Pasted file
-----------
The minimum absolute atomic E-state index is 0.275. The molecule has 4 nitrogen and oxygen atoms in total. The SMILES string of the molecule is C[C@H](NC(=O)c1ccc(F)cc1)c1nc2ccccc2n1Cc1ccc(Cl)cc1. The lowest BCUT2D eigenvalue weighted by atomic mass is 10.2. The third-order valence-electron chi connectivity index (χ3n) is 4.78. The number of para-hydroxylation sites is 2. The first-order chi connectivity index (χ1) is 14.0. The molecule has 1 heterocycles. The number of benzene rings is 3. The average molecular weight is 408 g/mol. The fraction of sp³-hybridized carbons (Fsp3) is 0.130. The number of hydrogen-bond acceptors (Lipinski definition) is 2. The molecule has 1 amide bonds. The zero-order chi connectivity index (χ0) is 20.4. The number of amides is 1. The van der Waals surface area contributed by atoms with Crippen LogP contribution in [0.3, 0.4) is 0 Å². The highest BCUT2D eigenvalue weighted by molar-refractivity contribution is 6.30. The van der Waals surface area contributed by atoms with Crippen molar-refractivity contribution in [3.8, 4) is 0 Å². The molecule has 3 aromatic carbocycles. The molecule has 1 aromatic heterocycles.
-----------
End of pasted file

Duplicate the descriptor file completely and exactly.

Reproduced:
The minimum absolute atomic E-state index is 0.275. The molecule has 4 nitrogen and oxygen atoms in total. The SMILES string of the molecule is C[C@H](NC(=O)c1ccc(F)cc1)c1nc2ccccc2n1Cc1ccc(Cl)cc1. The lowest BCUT2D eigenvalue weighted by atomic mass is 10.2. The third-order valence-electron chi connectivity index (χ3n) is 4.78. The number of para-hydroxylation sites is 2. The first-order chi connectivity index (χ1) is 14.0. The molecule has 1 heterocycles. The number of benzene rings is 3. The average molecular weight is 408 g/mol. The fraction of sp³-hybridized carbons (Fsp3) is 0.130. The number of hydrogen-bond acceptors (Lipinski definition) is 2. The molecule has 1 amide bonds. The zero-order chi connectivity index (χ0) is 20.4. The number of amides is 1. The van der Waals surface area contributed by atoms with Crippen LogP contribution in [0.3, 0.4) is 0 Å². The highest BCUT2D eigenvalue weighted by molar-refractivity contribution is 6.30. The van der Waals surface area contributed by atoms with Crippen molar-refractivity contribution in [3.8, 4) is 0 Å². The molecule has 3 aromatic carbocycles. The molecule has 1 aromatic heterocycles.